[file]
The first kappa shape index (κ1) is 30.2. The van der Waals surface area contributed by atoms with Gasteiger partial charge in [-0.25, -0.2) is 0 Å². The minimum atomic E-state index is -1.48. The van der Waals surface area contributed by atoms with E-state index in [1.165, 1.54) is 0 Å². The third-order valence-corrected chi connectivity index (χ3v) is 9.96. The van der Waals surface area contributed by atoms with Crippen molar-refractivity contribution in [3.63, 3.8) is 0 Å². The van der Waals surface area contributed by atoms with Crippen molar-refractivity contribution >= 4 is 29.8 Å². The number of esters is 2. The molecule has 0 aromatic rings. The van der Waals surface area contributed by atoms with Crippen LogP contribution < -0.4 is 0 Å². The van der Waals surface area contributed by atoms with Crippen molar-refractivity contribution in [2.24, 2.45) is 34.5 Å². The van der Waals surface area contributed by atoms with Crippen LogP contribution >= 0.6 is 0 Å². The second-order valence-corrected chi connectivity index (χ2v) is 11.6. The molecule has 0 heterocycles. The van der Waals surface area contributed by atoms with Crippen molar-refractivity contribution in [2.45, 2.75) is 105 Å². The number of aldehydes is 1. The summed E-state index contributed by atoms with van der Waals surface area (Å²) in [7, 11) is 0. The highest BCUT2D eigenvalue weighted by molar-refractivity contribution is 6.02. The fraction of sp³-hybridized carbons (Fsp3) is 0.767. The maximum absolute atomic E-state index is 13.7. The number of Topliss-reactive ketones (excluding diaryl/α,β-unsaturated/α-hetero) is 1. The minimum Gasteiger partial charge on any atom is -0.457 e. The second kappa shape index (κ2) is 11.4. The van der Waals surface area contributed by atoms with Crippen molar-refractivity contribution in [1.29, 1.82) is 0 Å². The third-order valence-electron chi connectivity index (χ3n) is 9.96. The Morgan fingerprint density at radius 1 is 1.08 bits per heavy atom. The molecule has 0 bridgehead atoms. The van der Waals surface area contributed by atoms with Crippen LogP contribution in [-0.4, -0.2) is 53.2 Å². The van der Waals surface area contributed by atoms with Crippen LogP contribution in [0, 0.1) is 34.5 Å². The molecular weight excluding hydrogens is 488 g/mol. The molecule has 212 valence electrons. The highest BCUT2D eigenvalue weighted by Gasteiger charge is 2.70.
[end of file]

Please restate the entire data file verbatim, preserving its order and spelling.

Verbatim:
The first kappa shape index (κ1) is 30.2. The van der Waals surface area contributed by atoms with Gasteiger partial charge in [-0.25, -0.2) is 0 Å². The minimum atomic E-state index is -1.48. The van der Waals surface area contributed by atoms with E-state index in [1.165, 1.54) is 0 Å². The third-order valence-corrected chi connectivity index (χ3v) is 9.96. The van der Waals surface area contributed by atoms with Crippen molar-refractivity contribution in [3.63, 3.8) is 0 Å². The van der Waals surface area contributed by atoms with Crippen molar-refractivity contribution >= 4 is 29.8 Å². The number of esters is 2. The molecule has 0 aromatic rings. The van der Waals surface area contributed by atoms with Crippen LogP contribution < -0.4 is 0 Å². The van der Waals surface area contributed by atoms with Crippen molar-refractivity contribution in [2.24, 2.45) is 34.5 Å². The van der Waals surface area contributed by atoms with Crippen LogP contribution >= 0.6 is 0 Å². The second-order valence-corrected chi connectivity index (χ2v) is 11.6. The molecule has 0 heterocycles. The van der Waals surface area contributed by atoms with Crippen molar-refractivity contribution in [2.45, 2.75) is 105 Å². The number of aldehydes is 1. The summed E-state index contributed by atoms with van der Waals surface area (Å²) in [7, 11) is 0. The highest BCUT2D eigenvalue weighted by molar-refractivity contribution is 6.02. The fraction of sp³-hybridized carbons (Fsp3) is 0.767. The maximum absolute atomic E-state index is 13.7. The number of Topliss-reactive ketones (excluding diaryl/α,β-unsaturated/α-hetero) is 1. The minimum Gasteiger partial charge on any atom is -0.457 e. The second kappa shape index (κ2) is 11.4. The van der Waals surface area contributed by atoms with Crippen molar-refractivity contribution in [1.29, 1.82) is 0 Å². The third-order valence-electron chi connectivity index (χ3n) is 9.96. The Morgan fingerprint density at radius 1 is 1.08 bits per heavy atom. The molecule has 0 bridgehead atoms. The van der Waals surface area contributed by atoms with Crippen LogP contribution in [-0.4, -0.2) is 53.2 Å². The van der Waals surface area contributed by atoms with Crippen LogP contribution in [0, 0.1) is 34.5 Å². The molecular weight excluding hydrogens is 488 g/mol. The molecule has 212 valence electrons. The highest BCUT2D eigenvalue weighted by Gasteiger charge is 2.70.